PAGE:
In just two minutes, Laura Turner Seydel offers simple ways you can adjust your home environment to have a positive impact on the planet.
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Laura: Reducing your carbon footprint starts with the very foundation of your home. If you think about trying to save the planet, it can be a daunting task. But if you look at your environment, the one that’s immediately around you, you realize that you can make a big difference in your world.
Today we’re focusing on the home. As a consumer, you always have a choice. You can start by paying attention to the materials around you. Wood may be the most environmentally friendly material available, and it’s cost effective. A study of two almost identical homes, one framed with steel, the other with wood, showed that the steel home costs 14 percent more to build. One of my favorite woods is Western Red Cedar. This unique wood meets the green building standards as renewable, natural, and recyclable. All products are naturally durable and don’t need any chemical treatments. Also, for every tree that’s harvested, eight or more are planted in its place.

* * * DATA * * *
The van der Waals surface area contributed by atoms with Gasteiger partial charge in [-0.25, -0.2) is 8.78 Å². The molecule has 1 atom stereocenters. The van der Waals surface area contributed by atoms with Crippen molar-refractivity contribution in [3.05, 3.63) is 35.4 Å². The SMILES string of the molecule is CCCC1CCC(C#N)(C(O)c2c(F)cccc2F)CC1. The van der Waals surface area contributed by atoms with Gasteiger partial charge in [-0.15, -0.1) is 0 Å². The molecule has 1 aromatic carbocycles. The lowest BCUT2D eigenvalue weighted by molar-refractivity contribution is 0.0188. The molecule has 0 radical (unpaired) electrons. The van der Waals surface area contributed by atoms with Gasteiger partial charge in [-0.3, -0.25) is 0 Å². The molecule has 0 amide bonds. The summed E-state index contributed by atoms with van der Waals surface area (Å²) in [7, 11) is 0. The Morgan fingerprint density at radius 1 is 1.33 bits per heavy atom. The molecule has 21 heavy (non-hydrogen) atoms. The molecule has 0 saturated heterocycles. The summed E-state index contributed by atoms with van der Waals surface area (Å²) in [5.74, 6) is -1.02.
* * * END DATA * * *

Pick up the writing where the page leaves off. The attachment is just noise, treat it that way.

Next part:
If you are considering installing a new deck, you can find yourself a little overwhelmed by the variety of materials to choose from. There are a lot more plastic and composite decks now. Some companies boast that their product is produced with recycled resources. But what they don’t tell you is that because it’s made from plastic, it’s petroleum based, which as we know is non-renewable.
Being good to the environment is about saving and conserving. For example, change the placement of your sprinklers. Make sure you aren’t wasting water by letting it hit the driveway. Keep the setting on moderate. You can also buy an inexpensive rain detection device. It can be attached to your irrigation system and it cuts off automatically when it’s raining.
I’m Laura Turner Seydel with your Two Minutes for the Planet.